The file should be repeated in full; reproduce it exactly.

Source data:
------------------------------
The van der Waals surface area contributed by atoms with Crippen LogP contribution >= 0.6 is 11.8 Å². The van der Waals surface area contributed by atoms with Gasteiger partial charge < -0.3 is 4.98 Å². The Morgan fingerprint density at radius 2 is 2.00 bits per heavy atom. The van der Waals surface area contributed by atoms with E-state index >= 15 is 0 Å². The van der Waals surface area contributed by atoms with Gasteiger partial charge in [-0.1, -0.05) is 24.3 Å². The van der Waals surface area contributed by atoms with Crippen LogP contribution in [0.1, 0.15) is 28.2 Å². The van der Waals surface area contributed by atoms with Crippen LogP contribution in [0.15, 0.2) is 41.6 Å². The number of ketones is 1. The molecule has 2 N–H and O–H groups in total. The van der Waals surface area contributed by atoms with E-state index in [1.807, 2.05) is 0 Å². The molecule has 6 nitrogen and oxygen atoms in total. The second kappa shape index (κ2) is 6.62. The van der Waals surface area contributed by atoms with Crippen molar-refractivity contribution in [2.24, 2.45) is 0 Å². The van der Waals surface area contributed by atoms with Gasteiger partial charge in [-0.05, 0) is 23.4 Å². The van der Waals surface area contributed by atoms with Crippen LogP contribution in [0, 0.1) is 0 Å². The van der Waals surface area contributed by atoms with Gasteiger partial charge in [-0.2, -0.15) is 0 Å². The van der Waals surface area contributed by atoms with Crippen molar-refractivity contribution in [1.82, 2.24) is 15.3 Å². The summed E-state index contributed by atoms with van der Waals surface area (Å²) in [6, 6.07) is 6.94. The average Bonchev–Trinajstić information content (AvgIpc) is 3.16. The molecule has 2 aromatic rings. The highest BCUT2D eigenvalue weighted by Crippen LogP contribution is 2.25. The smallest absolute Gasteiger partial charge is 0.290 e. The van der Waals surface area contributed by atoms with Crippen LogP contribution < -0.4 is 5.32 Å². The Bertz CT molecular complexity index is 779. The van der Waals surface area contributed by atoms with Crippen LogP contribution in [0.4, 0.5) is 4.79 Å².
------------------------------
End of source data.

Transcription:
The van der Waals surface area contributed by atoms with Crippen LogP contribution >= 0.6 is 11.8 Å². The van der Waals surface area contributed by atoms with Gasteiger partial charge < -0.3 is 4.98 Å². The Morgan fingerprint density at radius 2 is 2.00 bits per heavy atom. The van der Waals surface area contributed by atoms with E-state index >= 15 is 0 Å². The van der Waals surface area contributed by atoms with Gasteiger partial charge in [-0.1, -0.05) is 24.3 Å². The van der Waals surface area contributed by atoms with Crippen LogP contribution in [0.1, 0.15) is 28.2 Å². The van der Waals surface area contributed by atoms with Crippen LogP contribution in [0.15, 0.2) is 41.6 Å². The number of ketones is 1. The molecule has 2 N–H and O–H groups in total. The van der Waals surface area contributed by atoms with E-state index in [1.807, 2.05) is 0 Å². The molecule has 6 nitrogen and oxygen atoms in total. The second kappa shape index (κ2) is 6.62. The van der Waals surface area contributed by atoms with Crippen molar-refractivity contribution in [2.24, 2.45) is 0 Å². The van der Waals surface area contributed by atoms with Gasteiger partial charge in [-0.05, 0) is 23.4 Å². The van der Waals surface area contributed by atoms with Crippen LogP contribution in [0, 0.1) is 0 Å². The van der Waals surface area contributed by atoms with Gasteiger partial charge in [-0.2, -0.15) is 0 Å². The van der Waals surface area contributed by atoms with Crippen molar-refractivity contribution in [1.82, 2.24) is 15.3 Å². The summed E-state index contributed by atoms with van der Waals surface area (Å²) in [6, 6.07) is 6.94. The average Bonchev–Trinajstić information content (AvgIpc) is 3.16. The molecule has 2 aromatic rings. The highest BCUT2D eigenvalue weighted by Crippen LogP contribution is 2.25. The smallest absolute Gasteiger partial charge is 0.290 e. The van der Waals surface area contributed by atoms with Crippen LogP contribution < -0.4 is 5.32 Å². The Bertz CT molecular complexity index is 779. The van der Waals surface area contributed by atoms with Crippen LogP contribution in [0.4, 0.5) is 4.79 Å².